Life and death at the extremes of faith

Pastor Randy “Mack” Wolford
photo by Lauren Pond for The Washington Post

 

A while back, when GraceisEverywhere was only a tickle in my brain, I came across an article in The Washington Post about a snake-handling pastor.  It’s a good, thoughtful article that doesn’t try to sensationalize or ridicule its subject, and, as I often do, I filed it away in memory.  Six months later I read that the pastor in that article, Randy “Mack” Wolford, had been bitten during the outdoor service he’d been planning and died an agonizing death. As the photographer noted, Wolford was “a victim of his unwavering faith, but also a testament to it.”

It can be easy to dismiss the people who occupy the extremes of Christian faith.  To think they’re crazy.  To shake our heads and say, “I can’t go there.”  But a more interesting and complicated question to my mind, is not why are these Christians so different, but how are we alike?  What part of the Christian message is so important to someone that they would handle snakes? How do they see God?  Why do they adopt this practice and not any one of the many other available options?  What do they believe about God that makes this possible, desirable?

People like Mack Wolford believe that God is powerful–that He makes promises and keeps them.  I suspect that a lot of you reading this would agree.  I also sense that people in Pastor Wolford’s tradition believe that we can compel God to do things when we act on His promises.  I’m not so sure it works that way.  But how different is this approach from what Elijah was doing with the prophets of Baal in I Kings 18?.  Are we ready to condemn Elijah for his audacity? Are we ready to say that tests of faith never come from God? Should we never remind God of his part in our covenantal relationship–never make demands of the Almighty?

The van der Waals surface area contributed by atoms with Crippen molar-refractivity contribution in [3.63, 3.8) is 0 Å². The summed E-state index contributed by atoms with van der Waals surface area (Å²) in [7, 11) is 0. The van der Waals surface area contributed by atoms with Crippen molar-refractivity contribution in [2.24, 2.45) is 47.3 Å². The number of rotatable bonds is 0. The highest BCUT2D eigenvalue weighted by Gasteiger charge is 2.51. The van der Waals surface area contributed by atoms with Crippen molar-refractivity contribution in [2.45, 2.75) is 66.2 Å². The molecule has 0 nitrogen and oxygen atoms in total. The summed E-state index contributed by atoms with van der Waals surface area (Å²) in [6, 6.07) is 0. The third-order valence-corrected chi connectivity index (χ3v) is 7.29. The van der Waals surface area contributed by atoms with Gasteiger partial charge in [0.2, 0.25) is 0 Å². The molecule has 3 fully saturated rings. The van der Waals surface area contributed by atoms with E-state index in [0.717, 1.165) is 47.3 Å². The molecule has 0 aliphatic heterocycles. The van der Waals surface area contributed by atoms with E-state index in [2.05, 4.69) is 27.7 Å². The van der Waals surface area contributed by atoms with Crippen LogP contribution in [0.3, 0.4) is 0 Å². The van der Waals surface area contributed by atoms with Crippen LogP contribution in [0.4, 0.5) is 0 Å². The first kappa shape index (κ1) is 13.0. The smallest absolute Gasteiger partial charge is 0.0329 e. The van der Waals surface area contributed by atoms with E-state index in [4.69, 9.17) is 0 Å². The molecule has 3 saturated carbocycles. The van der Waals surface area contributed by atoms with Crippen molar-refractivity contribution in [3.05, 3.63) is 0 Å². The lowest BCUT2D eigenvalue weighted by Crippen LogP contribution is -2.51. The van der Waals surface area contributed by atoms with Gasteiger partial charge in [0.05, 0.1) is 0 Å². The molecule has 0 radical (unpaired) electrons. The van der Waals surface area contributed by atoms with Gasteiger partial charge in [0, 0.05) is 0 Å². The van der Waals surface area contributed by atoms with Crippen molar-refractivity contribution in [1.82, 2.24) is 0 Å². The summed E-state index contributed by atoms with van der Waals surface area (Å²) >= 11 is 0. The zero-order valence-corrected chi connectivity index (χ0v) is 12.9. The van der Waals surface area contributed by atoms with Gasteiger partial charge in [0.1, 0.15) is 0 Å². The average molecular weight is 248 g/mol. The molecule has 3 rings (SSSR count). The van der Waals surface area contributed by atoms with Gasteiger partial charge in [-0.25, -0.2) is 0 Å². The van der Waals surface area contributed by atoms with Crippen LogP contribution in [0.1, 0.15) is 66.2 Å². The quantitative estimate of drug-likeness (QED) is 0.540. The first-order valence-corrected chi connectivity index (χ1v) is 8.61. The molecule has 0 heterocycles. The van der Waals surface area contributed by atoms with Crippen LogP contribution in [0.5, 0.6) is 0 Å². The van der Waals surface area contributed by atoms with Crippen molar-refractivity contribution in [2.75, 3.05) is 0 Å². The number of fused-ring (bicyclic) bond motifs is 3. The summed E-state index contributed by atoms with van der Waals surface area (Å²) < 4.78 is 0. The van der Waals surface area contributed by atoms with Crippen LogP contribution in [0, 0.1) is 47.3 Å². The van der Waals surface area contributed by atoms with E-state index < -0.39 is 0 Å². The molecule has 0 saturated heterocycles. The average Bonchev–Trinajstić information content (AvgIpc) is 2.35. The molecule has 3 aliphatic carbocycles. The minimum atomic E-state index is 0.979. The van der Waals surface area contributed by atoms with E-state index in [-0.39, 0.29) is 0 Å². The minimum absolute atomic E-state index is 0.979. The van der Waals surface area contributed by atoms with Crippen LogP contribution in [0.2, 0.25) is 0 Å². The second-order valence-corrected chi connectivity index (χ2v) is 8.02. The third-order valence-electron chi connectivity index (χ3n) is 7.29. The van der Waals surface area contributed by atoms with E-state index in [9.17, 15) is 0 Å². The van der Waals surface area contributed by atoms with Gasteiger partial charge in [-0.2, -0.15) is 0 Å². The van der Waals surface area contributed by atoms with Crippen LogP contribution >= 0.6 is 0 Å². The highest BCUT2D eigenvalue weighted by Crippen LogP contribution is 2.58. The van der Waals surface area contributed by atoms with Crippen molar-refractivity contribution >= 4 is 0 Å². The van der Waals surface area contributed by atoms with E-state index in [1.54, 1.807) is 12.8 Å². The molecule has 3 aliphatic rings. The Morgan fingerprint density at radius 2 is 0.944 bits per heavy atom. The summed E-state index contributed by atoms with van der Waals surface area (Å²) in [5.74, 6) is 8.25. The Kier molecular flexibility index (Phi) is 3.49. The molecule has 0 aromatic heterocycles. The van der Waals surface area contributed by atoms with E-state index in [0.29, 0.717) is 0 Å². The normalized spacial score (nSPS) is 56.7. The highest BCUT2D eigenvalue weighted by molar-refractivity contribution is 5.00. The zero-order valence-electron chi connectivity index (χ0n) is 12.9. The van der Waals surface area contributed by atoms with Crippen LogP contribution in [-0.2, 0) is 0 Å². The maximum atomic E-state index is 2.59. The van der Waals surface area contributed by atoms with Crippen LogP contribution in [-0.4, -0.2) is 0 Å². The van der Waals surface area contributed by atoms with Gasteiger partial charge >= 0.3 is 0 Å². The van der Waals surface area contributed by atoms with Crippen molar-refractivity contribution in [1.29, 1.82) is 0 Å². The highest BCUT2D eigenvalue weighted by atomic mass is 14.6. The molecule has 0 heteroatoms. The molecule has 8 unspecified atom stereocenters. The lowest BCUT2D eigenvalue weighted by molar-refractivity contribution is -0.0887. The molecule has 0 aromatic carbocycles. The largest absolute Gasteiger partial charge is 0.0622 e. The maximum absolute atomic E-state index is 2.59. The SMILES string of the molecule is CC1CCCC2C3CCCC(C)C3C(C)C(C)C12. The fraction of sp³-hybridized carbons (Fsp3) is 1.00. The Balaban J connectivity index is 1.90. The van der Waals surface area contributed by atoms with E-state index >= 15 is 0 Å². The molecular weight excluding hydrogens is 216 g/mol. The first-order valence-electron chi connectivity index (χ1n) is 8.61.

Perhaps we need to ask these sorts of questions from time to time, so we don’t grow too comfortable in our own practices and forget how strange most of them are to anyone who is not a believer.  Perhaps we should ask ourselves, “What do I believe about God that makes me do what I do?”  Are the extremes of faith so far from where I stand?

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In addition to the two articles already mentioned, I commend to your attention “Why I watched a snake-handling pastor die for his faith” by the Post photographer who stayed until the end.

 

 

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